Page:Jubilee Book of Cricket (Second edition, 1897).djvu/299

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By W. J. Ford.

The public schools are naturally regarded as the forcing-beds for amateur cricketers. Occasionally a shining light appears on the horizon which, has acquired its brilliance in a smaller school; but these may be regarded as outside the usual cricket system, as splendid though rare visitors. This is only natural: the expense of thorough training, of the ground and its up-keep, to say nothing of the difficulty of finding in a small school enough good cricketers to prevent the game from being in the hands of two or three, practically excludes small schools from any possibility of competition with their more favoured compeers. Hence it is to the big public schools that the universities and counties mainly look for their "young blood." At one time, say twenty or twenty-five years ago, Eton, Harrow, and Rugby had almost a monopoly in the matter—the Oxford and Cambridge teams were a sort of pocketborough for cricketers trained at these schools; but of later days the other public schools have followed their system of training with such excellent results that county and university elevens are quite cosmopolitan, and there are few schools of any note that are not well represented in first-class cricket.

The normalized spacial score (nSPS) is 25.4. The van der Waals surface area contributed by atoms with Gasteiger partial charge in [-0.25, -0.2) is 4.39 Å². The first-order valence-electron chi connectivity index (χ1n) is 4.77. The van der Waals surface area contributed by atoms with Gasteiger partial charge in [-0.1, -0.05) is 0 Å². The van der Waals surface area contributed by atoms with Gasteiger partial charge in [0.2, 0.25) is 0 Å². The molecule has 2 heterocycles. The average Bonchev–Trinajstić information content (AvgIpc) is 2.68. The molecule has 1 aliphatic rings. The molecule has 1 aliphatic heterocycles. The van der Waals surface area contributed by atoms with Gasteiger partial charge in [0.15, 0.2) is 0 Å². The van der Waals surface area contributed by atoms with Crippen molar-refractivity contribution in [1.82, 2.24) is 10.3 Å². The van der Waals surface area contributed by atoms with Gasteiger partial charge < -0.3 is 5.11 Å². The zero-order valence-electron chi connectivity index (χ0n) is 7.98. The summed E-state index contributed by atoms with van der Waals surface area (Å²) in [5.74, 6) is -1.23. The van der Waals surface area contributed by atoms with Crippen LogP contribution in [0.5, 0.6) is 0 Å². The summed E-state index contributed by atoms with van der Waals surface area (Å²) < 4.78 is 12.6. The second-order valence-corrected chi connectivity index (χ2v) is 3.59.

Further than this, the private schools that feed the public schools are recognising the advantages that the young boy gains by early and careful education in the great English game; and most of them now possess good, well-kept grounds, a professional bowler, and masters who are proficient in the game and anxious to help in the good work. Hence the really crucial time of a youngster's cricket education occurs when he is drafted from a private school into a public school. If he has shown any real